The People's Perspective on Medicine

Does Lowering Salt Shorten Lifespan?

Q. About 50 years ago we were told to cut way down on salt. My brother Elmer always ate a lot of salt anyway and was always more healthy than I was. Unfortunately, he was killed in an automobile collision when he was 85.

I am now 86. When I stopped restricting salt, my health improved. If salt causes some people problems, they should avoid it. It doesn’t make sense for the rest of us to deprive ourselves.

A. It has been an article of faith for decades that everyone should reduce salt intake, but the data don’t show that limiting sodium consumption makes a difference for otherwise healthy people.

The latest research in the Journal of the American Medical Association (May 4, 2011) reported that lower salt intake was not associated with lower blood pressure. The people who consumed the least salt had the greatest risk of death from cardiovascular complications.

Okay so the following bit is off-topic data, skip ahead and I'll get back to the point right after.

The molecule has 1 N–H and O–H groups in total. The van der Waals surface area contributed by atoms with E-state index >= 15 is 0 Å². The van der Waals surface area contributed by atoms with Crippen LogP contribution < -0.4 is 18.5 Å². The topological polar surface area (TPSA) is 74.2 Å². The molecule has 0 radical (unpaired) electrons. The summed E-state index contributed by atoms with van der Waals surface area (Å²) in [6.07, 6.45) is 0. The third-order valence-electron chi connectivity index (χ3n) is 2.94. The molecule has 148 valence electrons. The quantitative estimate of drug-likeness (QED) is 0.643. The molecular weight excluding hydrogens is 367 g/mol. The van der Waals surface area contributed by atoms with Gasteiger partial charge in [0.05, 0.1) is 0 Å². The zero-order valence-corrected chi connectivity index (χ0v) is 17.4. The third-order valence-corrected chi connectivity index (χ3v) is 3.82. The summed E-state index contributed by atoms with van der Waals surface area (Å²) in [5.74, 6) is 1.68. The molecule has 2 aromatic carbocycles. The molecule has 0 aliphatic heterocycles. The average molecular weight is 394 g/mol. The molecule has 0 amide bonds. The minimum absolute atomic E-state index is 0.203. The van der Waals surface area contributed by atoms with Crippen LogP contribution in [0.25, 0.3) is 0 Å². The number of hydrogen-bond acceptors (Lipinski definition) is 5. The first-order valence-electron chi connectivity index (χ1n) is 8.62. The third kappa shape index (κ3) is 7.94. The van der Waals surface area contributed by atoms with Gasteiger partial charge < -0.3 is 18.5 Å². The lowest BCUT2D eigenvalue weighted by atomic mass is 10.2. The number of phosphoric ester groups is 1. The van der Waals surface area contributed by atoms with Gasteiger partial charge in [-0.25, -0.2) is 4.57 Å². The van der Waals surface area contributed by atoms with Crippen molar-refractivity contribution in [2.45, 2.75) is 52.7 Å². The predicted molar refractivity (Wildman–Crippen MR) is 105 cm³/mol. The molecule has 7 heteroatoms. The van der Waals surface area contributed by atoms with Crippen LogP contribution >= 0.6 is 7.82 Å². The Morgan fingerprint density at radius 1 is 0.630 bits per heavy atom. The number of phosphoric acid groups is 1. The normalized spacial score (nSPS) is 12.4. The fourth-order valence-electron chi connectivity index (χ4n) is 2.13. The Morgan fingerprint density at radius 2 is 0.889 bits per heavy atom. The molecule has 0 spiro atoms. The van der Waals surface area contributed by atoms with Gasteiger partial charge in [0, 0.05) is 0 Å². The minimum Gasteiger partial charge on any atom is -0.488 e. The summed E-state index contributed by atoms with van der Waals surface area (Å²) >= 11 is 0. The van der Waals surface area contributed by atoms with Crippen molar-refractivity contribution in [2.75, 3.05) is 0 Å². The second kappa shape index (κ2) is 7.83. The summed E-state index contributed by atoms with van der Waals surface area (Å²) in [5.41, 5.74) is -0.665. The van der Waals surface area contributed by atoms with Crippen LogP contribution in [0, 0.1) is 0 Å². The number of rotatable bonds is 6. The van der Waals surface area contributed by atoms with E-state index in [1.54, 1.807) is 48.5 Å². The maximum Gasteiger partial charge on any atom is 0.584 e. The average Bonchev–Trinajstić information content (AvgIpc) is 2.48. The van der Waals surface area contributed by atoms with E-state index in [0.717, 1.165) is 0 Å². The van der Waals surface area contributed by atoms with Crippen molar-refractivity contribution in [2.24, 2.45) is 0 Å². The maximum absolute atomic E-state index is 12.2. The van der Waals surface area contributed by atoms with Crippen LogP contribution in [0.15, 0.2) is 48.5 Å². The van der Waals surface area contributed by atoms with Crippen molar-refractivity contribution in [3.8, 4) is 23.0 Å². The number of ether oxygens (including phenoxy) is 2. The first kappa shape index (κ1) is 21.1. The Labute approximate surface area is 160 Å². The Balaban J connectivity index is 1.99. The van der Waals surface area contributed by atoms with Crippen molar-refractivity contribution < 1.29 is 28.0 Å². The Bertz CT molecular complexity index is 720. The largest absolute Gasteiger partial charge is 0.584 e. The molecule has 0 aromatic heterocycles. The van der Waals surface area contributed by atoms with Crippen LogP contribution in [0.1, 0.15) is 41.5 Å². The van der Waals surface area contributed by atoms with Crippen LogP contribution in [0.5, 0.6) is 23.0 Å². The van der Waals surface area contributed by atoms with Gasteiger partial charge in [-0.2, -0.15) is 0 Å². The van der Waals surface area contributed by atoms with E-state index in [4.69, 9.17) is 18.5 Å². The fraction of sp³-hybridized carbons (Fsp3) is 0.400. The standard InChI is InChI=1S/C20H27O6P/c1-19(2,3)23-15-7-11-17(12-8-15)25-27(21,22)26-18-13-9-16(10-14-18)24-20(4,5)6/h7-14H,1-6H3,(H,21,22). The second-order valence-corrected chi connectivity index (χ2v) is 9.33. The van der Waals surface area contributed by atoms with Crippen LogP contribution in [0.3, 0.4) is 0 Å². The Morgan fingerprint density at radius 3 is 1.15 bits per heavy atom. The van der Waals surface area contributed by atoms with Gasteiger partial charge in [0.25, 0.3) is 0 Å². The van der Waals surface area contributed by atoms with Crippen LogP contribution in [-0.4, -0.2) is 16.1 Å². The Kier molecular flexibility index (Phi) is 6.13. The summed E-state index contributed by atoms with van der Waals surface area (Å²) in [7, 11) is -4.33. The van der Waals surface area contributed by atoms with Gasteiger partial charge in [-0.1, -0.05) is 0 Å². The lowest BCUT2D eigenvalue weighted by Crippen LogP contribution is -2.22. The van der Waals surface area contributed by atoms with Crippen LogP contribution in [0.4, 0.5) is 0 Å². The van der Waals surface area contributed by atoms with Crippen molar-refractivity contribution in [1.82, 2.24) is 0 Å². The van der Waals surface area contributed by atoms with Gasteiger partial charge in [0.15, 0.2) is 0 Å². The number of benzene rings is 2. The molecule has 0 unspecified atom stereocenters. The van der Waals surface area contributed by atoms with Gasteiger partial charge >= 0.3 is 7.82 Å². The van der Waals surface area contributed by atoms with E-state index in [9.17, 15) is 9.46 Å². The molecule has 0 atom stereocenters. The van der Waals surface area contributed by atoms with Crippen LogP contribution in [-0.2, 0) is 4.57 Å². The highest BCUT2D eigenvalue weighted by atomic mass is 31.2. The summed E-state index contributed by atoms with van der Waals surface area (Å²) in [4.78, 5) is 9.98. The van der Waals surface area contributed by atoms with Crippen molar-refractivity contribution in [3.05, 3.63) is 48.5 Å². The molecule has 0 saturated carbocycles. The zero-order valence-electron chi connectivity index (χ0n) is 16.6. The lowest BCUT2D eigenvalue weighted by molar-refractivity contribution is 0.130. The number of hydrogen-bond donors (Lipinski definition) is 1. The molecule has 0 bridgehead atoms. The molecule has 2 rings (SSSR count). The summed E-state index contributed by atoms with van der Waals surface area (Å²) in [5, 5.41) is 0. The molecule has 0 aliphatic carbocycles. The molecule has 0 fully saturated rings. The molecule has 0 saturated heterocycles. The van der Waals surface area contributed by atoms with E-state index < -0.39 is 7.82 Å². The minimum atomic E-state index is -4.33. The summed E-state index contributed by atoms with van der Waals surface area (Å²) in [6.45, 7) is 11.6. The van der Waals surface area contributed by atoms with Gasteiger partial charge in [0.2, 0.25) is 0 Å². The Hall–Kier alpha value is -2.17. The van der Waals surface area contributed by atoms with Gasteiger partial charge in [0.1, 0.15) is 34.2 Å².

As paradoxical as this seems, it is consistent with previous research. A national nutrition survey (Journal of General Internal Medicine, Sept., 2008) found that low sodium intake was linked to higher cardiovascular mortality. A recent study of people with type 1 diabetes found that those with the lowest sodium intake were most likely to die during its 10-year duration (Diabetes Care, April, 2011).

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About the Author